In any creative endeavor, I imagine creating a collabo project requires a certain level of skill and understanding of the creative process of parties involved. It often involves bringing together opposites in terms of style, experiences, process, methods and maybe even character to make something that will be one whole in spite of its obvious differences. Compromises will have to be made, not necessarily to adapt but to amalgamate individual styles, find a sweet balance and possibly display strengths and cover for each other’s weaknesses. When The Grey Area consisting of solo artistes 3rty & Kid Marley came together to make music as a duo, you can’t help but acknowledge their courage in taking the leap. The idea was born out of mutual respect and admiration between the two. The first fruit of the duo in form of a full length body of work is here. It’s eponymously titled The Grey Area and it comprises 7 songs with a sonic spectrum with elements ranging from afro-beat, pop, dance hall, fuji, indie-rock, hip-hop.

The band’s first single Sunday Morning released in 2017 was a rock chune created with a purpose. Its mellow guitar riff instantly put you in a reflective mode, possibly reminiscing or hoping for a time in life where things are easy and calm. As if work done on that wasn’t enough, the duo push the envelope when they rework the beat of the song and making it the pilot song of this EP, however Sunday Morning gets a new title – Sorry (may our sunday mornings not turn to sorry). Speaking to 3rty about the beat change “…the instrumental for Sunday Morning was one of the tracks off Tom Mish’s Beat tape so we only had a non-profit license for its use which was why we only released it on SoundCloud.” I had a liking for Sunday Morning and it took time to adjust to the new beat which they lay the same vocals to on this tape, but the purpose and direction with which the former was created is retained on this new version. It’s a game of opposites as 3rty’s slow tempo delivery complements Kid Marley’s hastier approach as he rapidly sings and echoes “All I’m saying is I’m sorry” on the chorus adding some oomph to the song.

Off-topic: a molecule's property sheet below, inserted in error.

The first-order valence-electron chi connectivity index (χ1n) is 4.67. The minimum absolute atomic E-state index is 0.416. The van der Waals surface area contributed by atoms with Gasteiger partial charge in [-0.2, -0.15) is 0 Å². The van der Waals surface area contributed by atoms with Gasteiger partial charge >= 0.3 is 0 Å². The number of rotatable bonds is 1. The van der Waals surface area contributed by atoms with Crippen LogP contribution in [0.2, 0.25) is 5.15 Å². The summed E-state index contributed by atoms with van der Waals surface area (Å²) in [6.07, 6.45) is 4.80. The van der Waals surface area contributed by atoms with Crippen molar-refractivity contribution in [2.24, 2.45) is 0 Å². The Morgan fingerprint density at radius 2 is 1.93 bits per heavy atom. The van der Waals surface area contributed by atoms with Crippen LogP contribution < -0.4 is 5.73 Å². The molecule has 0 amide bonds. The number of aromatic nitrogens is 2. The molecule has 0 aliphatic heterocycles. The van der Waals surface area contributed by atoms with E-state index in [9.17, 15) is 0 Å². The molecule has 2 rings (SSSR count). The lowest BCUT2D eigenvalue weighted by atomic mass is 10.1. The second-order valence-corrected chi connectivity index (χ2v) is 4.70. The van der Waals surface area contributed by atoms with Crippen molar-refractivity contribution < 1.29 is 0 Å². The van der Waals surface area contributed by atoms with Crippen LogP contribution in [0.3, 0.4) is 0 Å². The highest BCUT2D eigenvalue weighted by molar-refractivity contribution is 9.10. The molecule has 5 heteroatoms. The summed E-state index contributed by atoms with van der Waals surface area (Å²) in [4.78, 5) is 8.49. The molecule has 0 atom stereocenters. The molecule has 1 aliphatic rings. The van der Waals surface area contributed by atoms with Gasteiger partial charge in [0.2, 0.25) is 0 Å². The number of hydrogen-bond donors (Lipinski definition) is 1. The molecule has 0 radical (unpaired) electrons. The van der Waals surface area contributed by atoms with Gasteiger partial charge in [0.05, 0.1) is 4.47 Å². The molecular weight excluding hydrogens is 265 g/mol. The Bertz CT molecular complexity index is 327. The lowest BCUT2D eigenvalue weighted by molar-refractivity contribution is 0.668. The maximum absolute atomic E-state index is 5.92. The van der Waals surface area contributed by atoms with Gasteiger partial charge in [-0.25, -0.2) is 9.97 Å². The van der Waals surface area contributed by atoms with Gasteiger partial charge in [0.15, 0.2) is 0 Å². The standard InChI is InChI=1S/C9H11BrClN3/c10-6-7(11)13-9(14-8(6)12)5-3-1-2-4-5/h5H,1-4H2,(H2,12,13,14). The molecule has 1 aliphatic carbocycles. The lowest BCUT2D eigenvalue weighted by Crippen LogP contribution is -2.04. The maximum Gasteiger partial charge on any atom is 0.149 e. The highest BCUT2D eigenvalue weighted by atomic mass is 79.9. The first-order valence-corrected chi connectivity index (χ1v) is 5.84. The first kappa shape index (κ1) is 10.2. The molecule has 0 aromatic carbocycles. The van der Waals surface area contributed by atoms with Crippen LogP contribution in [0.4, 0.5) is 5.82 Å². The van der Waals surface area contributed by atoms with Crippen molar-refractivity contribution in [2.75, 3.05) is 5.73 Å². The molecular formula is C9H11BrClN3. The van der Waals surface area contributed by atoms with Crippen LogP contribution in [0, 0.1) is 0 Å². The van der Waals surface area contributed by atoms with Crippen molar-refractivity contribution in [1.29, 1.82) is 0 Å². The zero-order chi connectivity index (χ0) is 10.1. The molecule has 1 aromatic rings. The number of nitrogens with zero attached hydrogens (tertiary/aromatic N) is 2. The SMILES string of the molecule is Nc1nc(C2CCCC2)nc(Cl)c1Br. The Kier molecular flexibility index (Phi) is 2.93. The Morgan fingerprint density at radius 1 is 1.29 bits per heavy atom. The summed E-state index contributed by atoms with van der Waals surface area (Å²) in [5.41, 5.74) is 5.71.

On Thots they address betrayal and infidelity unapologetically. 3rty’s songwriting is honest as he sings “she’s calling me bae, she’s calling me boo but she got another that’s she’s calling it too” it serves as a strong summary of a betrayed partner’s ordeal that’s rightly titled. Speaking of titles, it gets on a lighter note on Ogunfe, but its content is far from trivial. Kid Marley’s delivery is calm but fluid, 3rty is in part-storytelling part-preacher mode on some well pulled guitar strings to create a soulful record centered on double themes with conflicting moods; the first covers the good things of life as inspired by their love for food, and the other addresses how ladies turn down ‘good’ men then eventually begin to wonder where all the men have gone when they get pressured from family to get married- a common occurrence in Nigerian culture. Erekere is a bouncy number that calls for a quick shaku shaku dance session, it’s a weird blend of ragga dance hall and fuji music featuring Mokanla11 and interpolates a hit record of Nigerian fuji icon King Wasiu Ayinde Marshall.  Dark Clouds; a record about the uncertainties of life, is energetic and by the time the hook hits you, it feels like you’re been summoned into taking an action.

3rty, the crossed-eye man with a slender stature fondly described as the music babalawo (herbalist) and Kid Marley with his more dominant frame complement nicely to create a collection of songs with closely knitted themes, that sees them finding a formula to address relevant issues in the most relatable way.